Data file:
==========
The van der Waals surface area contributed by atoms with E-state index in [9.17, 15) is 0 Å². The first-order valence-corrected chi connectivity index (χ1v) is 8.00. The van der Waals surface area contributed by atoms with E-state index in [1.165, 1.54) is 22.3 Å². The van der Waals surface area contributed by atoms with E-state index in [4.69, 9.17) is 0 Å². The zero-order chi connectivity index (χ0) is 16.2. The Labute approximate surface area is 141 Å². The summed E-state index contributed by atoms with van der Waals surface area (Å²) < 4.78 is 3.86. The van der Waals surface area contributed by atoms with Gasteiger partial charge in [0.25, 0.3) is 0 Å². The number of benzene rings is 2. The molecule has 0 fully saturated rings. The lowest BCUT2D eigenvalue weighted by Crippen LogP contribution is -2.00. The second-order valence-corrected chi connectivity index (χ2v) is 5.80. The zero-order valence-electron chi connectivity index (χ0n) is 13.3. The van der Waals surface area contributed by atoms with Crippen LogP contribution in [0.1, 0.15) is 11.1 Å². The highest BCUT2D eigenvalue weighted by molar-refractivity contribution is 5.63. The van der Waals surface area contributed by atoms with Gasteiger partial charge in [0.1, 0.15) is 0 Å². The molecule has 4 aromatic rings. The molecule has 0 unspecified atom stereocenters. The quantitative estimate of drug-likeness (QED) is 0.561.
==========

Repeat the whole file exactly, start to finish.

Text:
The van der Waals surface area contributed by atoms with E-state index in [9.17, 15) is 0 Å². The first-order valence-corrected chi connectivity index (χ1v) is 8.00. The van der Waals surface area contributed by atoms with E-state index in [1.165, 1.54) is 22.3 Å². The van der Waals surface area contributed by atoms with E-state index in [4.69, 9.17) is 0 Å². The zero-order chi connectivity index (χ0) is 16.2. The Labute approximate surface area is 141 Å². The summed E-state index contributed by atoms with van der Waals surface area (Å²) < 4.78 is 3.86. The van der Waals surface area contributed by atoms with Gasteiger partial charge in [0.25, 0.3) is 0 Å². The number of benzene rings is 2. The molecule has 0 fully saturated rings. The lowest BCUT2D eigenvalue weighted by Crippen LogP contribution is -2.00. The second-order valence-corrected chi connectivity index (χ2v) is 5.80. The zero-order valence-electron chi connectivity index (χ0n) is 13.3. The van der Waals surface area contributed by atoms with Crippen LogP contribution in [0.1, 0.15) is 11.1 Å². The highest BCUT2D eigenvalue weighted by molar-refractivity contribution is 5.63. The van der Waals surface area contributed by atoms with Gasteiger partial charge in [0.1, 0.15) is 0 Å². The molecule has 4 aromatic rings. The molecule has 0 unspecified atom stereocenters. The quantitative estimate of drug-likeness (QED) is 0.561.